At the sentencing hearing, numerous witnesses, including several expert witnesses, testified for both sides.   The circuit court heard evidence about Bustamante’s history of mental health issues and about the circumstances surrounding the murder.   On February 8, 2012, the court sentenced Bustamante to consecutive terms of life for the murder and thirty years for ACA.

While Bustamante’s case was being adjudicated in circuit court, a case contesting the constitutionality of a mandatory life-without-parole sentence for a juvenile convicted of first-degree murder, Miller v. Alabama, –––U.S. ––––, 132 S.Ct. 2455, 183 L.Ed.2d 407 (2012), was pending in the United States Supreme Court.   In June 2012, the Court held in Miller that a statute providing for a mandatory sentence of life without parole for a juvenile convicted of a homicide offense violates the Eighth Amendment’s ban on cruel and unusual punishment.  Id. at 2469.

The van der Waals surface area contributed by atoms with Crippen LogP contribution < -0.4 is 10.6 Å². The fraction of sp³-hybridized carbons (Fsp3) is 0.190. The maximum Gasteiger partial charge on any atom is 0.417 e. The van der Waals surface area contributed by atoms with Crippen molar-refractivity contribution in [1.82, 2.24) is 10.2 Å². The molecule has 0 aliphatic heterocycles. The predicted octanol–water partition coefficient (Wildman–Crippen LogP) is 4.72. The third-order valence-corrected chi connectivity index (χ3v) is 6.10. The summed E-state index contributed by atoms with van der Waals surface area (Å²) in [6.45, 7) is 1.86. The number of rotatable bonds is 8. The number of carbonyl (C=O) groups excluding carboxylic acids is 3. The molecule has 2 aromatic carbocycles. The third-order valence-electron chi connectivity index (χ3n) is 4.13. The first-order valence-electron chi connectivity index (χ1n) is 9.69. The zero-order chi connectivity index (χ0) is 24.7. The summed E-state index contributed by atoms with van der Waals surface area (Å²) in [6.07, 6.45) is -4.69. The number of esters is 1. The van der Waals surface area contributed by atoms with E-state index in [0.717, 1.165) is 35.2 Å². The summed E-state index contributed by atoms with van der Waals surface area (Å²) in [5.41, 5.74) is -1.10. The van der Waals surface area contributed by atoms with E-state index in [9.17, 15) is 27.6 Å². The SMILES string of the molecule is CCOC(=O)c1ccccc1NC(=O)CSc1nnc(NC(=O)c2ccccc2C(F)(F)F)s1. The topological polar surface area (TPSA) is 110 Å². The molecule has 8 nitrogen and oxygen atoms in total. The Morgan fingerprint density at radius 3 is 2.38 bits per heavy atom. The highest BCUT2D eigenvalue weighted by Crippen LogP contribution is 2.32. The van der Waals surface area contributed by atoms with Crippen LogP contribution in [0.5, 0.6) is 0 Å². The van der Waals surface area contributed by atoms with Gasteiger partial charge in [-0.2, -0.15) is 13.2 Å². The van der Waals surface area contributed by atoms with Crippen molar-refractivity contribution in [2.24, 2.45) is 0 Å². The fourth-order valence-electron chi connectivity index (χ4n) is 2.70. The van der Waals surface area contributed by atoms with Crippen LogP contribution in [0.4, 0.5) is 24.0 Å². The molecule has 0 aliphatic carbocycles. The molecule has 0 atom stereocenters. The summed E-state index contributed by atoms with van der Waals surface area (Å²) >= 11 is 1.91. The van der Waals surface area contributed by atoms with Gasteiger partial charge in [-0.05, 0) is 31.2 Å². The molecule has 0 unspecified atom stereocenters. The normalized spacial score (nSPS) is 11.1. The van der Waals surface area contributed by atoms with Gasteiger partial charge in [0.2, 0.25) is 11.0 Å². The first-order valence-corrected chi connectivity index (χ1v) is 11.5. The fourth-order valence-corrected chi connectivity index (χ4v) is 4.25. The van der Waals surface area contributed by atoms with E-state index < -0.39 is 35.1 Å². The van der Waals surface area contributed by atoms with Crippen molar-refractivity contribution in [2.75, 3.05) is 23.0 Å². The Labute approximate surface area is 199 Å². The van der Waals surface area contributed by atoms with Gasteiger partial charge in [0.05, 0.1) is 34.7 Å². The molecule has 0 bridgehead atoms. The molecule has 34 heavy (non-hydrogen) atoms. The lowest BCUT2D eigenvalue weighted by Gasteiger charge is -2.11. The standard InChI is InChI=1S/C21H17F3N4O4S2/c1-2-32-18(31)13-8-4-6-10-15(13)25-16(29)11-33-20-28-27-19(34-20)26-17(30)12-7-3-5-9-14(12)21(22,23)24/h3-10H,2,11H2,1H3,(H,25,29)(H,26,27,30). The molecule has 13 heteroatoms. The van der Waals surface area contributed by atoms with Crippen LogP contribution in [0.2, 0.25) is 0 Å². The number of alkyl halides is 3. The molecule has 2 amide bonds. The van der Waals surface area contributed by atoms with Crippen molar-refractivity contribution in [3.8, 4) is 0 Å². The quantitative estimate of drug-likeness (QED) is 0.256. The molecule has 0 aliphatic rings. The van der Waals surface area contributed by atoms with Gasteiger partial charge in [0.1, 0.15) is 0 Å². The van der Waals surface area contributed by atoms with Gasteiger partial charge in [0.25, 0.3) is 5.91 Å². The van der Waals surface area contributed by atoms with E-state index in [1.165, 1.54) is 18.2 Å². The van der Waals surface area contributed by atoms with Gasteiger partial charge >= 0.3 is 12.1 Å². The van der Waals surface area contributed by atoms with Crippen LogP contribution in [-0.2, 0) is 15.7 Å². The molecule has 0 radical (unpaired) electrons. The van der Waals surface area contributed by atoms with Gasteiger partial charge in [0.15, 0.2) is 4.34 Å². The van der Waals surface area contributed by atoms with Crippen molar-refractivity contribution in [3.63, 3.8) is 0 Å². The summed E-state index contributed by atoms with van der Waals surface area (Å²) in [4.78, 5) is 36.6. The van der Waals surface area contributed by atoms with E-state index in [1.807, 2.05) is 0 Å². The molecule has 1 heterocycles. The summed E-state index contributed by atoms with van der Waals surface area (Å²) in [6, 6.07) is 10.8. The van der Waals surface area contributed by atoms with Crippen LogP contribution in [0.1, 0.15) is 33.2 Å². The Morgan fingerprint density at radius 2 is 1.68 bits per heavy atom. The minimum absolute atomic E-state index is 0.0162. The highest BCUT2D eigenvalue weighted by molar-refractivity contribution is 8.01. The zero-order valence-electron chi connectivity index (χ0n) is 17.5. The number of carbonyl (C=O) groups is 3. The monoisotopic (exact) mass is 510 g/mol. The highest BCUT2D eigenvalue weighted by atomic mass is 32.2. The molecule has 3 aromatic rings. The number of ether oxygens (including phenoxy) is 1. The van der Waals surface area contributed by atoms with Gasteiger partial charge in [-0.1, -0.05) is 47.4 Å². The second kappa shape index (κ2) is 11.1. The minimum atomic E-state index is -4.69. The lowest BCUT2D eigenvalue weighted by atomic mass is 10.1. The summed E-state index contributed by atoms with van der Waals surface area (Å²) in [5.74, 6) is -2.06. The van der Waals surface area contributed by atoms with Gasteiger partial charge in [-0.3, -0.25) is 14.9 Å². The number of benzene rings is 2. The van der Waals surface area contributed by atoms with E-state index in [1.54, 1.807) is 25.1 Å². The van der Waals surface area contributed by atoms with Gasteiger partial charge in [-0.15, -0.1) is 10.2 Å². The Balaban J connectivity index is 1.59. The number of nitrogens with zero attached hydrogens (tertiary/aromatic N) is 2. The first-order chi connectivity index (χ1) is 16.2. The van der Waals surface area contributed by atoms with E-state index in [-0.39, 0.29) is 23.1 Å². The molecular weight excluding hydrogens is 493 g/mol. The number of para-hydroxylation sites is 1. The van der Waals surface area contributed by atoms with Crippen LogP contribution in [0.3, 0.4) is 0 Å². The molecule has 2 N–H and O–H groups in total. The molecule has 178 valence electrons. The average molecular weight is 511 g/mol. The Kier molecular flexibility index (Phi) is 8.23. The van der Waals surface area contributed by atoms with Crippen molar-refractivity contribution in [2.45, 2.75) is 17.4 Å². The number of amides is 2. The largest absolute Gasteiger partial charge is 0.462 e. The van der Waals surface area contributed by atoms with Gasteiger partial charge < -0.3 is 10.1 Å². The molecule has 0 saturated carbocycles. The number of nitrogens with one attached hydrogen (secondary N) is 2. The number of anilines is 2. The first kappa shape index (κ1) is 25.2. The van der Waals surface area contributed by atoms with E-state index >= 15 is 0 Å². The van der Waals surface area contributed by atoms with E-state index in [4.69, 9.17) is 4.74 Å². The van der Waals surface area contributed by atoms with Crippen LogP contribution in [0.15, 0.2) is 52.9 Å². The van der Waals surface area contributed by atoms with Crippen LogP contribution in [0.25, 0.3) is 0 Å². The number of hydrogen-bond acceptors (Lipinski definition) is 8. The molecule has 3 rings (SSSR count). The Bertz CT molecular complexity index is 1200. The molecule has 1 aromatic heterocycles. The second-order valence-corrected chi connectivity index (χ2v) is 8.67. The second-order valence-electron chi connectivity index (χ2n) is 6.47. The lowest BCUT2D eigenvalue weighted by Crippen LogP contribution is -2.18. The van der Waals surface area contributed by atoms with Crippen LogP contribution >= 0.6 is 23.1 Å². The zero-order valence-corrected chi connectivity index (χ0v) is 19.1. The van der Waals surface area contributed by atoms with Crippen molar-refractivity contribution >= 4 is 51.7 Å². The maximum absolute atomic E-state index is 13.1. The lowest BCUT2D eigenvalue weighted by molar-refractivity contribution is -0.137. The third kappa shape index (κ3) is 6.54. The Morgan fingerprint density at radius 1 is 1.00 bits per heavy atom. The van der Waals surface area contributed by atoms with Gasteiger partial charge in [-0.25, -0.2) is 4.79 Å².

Bustamante filed a timely pro se motion for post-conviction relief.   Her retained post-conviction counsel entered his appearance and thereafter filed an amended motion pursuant to Rule 24.035.   The amended motion alleged, inter alia, that Bustamante was denied effective assistance of counsel and that Missouri’s first-degree murder statute (§ 565.020, RSMo 2000) is unconstitutional as applied to juveniles, pursuant to Miller.

Following an evidentiary hearing, at which Bustamante and both plea attorneys testified, the circuit court denied Bustamante’s motion for post-conviction relief.   Bustamante appeals.